Buttermilk herb dressing

I would really love to work out a whole series of "bathe me in..." posts.  There are many items - condiments or otherwise - that I love so much, I struggle to express my feelings reasonably. But truly: if I were in a lagoon of buttermilk herb dressing, I think that'd be unpleasant for all involved. I want it on my salad, not in my ears.

All I'm trying to say is, in this season of produce with personality, it just makes sense to me to hook those things up with a dressing that has serious presence.

We recently had some pals over for dinner, which of course I used as an excuse to make as much of the meal from the farmers' market as possible.  This included some irresistibly gorgeous fuchsia radishes, delicate cucumbers, and beautiful soft lettuces, so I figured it was as good a time as any to find a solid recipe for a creamy buttermilk dressing that wasn't too bulky.

Between last summer and this summer, it's been a bit of an extended Goldilocks moment in the kitchen - I can't remember the last time I did so much research to perfect a recipe.

Last summer, I tried out a version that was more of a... buttermilk vinaigrette.  It was tangy, lovely, but a bit thin.  Not a bad dressing, but I felt it didn't quite deliver on all my ranchy wishes and crunchy vegetable dreams.  When someone tells you there is buttermilk dressing, you think of soft white splashes across vibrant green produce.  This version kind of sank to the bottom of the bowl; not the heft I was looking for.

This summer, I searched for a new version - something a little more classic, creamy, packed with herbs.

The first one I made was fine, but a little bland, and even after doubling the amount of fresh herbs the recipe suggested, I still felt I could have taken it further.  However, the instructions told me to grate a clove of garlic into the jar, and also add a few splashes of hot sauce.  (Although - you guessed it - the recommended amount of hot sauce was paltry.)  This recipe claimed it was "the only ranch dressing recipe [I] would ever need."  Whatever.  Back off.

The next one was a mayo bomb.  No other way to explain it.  Ina Garten told me to use 1/2 cup buttermilk, 1/2 cup greek yogurt, and a full cup of mayonnaise.  So, uh, nope.  But she was on to something when instructing me to use a boatload of basil in the dressing.  (I happen to have a lot of it, and I also happen to think that creamy basil dressings are a dream come true.)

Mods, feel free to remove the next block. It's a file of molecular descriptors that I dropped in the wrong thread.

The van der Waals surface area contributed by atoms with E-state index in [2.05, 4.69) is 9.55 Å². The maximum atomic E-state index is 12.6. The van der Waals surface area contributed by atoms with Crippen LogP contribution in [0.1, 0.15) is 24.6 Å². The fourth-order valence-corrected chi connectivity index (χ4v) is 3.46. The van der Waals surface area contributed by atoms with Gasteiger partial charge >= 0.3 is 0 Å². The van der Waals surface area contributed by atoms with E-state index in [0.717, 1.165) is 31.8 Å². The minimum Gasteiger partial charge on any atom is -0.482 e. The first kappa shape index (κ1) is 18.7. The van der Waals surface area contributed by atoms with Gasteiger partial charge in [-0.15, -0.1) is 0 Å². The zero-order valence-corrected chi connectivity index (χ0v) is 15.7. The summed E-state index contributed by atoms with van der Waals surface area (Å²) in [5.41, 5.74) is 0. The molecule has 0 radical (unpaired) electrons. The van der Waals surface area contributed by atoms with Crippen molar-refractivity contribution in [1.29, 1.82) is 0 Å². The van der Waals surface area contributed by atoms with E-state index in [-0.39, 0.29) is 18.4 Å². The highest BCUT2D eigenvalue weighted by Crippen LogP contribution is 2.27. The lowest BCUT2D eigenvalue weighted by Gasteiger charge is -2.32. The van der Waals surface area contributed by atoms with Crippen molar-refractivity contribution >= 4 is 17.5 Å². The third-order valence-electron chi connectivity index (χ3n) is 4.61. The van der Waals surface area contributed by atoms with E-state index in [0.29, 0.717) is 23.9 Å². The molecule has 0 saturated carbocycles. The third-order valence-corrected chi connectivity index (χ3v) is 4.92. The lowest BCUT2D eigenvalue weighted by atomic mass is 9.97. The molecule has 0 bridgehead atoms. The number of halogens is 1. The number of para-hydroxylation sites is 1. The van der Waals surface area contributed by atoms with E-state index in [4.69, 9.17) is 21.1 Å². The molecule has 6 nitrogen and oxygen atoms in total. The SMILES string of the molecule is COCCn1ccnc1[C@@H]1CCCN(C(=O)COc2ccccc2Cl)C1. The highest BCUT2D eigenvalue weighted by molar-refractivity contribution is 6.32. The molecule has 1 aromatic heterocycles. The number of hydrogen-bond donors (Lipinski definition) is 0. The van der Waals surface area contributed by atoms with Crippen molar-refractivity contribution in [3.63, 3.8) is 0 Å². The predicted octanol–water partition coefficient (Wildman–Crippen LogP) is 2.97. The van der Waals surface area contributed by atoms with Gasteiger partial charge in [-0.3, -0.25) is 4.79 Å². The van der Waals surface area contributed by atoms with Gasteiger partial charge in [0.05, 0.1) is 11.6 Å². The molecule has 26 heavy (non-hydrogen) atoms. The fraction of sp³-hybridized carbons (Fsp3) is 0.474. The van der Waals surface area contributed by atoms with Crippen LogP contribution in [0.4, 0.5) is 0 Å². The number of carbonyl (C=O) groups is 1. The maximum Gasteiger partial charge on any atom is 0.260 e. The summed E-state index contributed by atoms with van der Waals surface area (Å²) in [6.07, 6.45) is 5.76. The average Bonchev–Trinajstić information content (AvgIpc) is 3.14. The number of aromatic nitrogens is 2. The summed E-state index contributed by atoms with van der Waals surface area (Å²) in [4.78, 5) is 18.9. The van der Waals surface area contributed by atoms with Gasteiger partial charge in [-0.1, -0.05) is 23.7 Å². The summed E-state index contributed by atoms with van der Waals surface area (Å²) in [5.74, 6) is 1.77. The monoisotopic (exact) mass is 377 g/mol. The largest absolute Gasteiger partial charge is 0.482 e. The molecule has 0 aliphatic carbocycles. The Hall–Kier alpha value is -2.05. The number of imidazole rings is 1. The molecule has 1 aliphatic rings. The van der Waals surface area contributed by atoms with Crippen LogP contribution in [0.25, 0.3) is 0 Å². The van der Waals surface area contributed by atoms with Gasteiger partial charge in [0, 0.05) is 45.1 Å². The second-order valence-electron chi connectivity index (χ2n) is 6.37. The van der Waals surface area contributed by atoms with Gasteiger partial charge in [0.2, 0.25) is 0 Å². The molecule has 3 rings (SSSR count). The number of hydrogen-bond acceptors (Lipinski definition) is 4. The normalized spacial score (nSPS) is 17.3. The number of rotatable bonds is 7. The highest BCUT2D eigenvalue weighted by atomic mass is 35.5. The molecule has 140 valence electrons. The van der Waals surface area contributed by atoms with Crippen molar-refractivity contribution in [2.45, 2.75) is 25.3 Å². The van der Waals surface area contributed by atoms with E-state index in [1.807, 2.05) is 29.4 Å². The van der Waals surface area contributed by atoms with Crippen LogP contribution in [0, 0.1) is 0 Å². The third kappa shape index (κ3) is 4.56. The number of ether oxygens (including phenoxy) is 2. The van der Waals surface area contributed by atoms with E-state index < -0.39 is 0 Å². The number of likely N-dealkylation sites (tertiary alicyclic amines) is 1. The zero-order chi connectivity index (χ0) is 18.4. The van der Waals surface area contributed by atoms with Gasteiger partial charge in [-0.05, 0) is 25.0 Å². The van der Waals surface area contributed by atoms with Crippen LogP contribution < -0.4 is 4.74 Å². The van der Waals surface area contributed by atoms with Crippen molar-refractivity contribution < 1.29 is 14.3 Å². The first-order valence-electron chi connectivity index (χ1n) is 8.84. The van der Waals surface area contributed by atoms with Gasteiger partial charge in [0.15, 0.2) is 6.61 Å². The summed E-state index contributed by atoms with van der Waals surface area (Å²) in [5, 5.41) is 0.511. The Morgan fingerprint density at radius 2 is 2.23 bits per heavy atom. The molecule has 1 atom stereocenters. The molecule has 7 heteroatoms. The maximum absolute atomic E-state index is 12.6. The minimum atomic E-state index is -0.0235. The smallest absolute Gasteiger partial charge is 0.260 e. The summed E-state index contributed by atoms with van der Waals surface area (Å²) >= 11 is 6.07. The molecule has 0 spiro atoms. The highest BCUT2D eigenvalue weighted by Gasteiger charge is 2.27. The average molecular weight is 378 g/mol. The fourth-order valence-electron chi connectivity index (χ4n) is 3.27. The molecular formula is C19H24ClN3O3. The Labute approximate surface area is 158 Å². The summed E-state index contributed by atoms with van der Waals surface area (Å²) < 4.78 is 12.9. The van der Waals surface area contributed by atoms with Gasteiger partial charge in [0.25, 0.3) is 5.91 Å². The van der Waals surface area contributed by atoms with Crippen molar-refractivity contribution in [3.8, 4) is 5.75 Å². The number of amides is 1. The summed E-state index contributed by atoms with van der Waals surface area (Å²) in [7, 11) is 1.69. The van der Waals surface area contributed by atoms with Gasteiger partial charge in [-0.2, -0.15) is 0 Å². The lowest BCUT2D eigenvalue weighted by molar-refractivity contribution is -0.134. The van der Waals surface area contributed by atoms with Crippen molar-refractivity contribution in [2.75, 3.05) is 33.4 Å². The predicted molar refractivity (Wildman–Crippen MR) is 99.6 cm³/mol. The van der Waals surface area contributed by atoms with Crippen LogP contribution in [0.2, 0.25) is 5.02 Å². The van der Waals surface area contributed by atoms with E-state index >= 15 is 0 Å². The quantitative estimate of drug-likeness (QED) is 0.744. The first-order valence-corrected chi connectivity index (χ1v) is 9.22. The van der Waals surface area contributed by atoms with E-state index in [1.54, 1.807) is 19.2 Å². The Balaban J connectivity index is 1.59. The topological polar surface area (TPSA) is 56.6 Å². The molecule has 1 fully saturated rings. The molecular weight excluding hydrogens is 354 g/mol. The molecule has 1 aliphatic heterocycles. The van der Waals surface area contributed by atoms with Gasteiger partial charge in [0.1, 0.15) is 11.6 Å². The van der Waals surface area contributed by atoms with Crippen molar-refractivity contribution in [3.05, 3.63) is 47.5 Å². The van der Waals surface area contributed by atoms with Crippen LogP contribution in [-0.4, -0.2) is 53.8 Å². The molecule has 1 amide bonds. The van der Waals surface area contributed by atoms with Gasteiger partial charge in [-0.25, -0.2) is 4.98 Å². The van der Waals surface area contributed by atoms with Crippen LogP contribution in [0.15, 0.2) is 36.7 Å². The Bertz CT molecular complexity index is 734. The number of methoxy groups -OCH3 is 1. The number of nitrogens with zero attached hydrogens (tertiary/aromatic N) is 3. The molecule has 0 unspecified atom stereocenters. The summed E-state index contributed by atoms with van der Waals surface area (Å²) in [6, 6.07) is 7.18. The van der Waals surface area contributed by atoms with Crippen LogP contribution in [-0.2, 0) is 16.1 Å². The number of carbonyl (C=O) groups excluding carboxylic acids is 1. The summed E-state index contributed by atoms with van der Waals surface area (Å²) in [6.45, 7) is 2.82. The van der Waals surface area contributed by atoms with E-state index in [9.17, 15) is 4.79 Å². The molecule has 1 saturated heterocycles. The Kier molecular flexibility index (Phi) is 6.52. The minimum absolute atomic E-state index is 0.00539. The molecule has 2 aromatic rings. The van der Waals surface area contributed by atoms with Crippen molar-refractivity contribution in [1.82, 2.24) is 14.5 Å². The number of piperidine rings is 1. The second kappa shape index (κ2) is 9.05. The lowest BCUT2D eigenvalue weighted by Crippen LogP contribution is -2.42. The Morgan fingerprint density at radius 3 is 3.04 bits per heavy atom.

The third - and best - was sort of a combination of the two I've toyed with in the summer of 2014.  It's decidedly creamy, but not heavy, and owes some of its virtue to nonfat Greek yogurt.  (The fact that we are gonna use equal parts buttermilk, yogurt, and mayo also makes this recipe easy to remember and pretty much no-measure.)  A generous swirl of vinegary hot sauce, plus Dijon mustard, and grated garlic give it serious character, and an implication of heat without actually being "hot."  A full 1/4 cup (or more) of fresh chopped herbs - including lots of basil - make it an appropriate partner to all things green and crunchy, and a real homage to summer.


  • 1/2 cup Greek yogurt
  • 1/2 cup mayonnaise
  • 1/2 cup buttermilk, shaken
  • 1 garlic clove (can also use half a shallot here if raw garlic gives you headaches and/or dragon breath.  It does both for me, but this dressing is so damn good I don't care.)
  • 2 tsp Dijon mustard
  • 2 tsp (or more) hot sauce - a good vinegary one.  I like Coop's Rum Barrel, if you are near Chicago and can find it.  But Tabasco, Crystal, etc would all be just fine
  • 1/4 cup (or more) fresh chopped herbs - a good portion of this should be basil.  Like, most of it.  The rest you can fill in with chives, dill, parsley (all 3 are quite nice; the parsley counteracts some of the garlic), tarragon, even lemon balm would be nice
  • Salt and pepper

Equipment: one large jar


Measure (or don't) the yogurt into the jar.  Add the same amount - just use your eyes - of mayo, then add the buttermilk - again, the same amount - on top.  So you'll have 3 equally-sized bands of various dairies.

Grate the garlic or shallot right into the jar.  I like a Microplane for this.

Add the mustard, hot sauce, and herbs.  Screw the cover onto the jar, and shake the jar.  A LOT.  (Incidentally:  the colder your dairy items, the more you should shake.)

Open the jar back up and taste.  Add a dash more of whatever you like to get it to the balance you desire.  I tend to add a little more buttermilk for tang, maybe a shake or two of hot sauce.  Then add salt & pepper to taste, cover the jar again, shake it, and you're done.

This should keep for a week or so in the fridge, but you will find excuses to eat this with anything.  Your first stop should, of course, be a huge platter of fresh gem and butter lettuces, maybe some radishes, carrots, cucumbers - anything cold and crisp - and maybe the odd boiled potato or two, if they're lying around.

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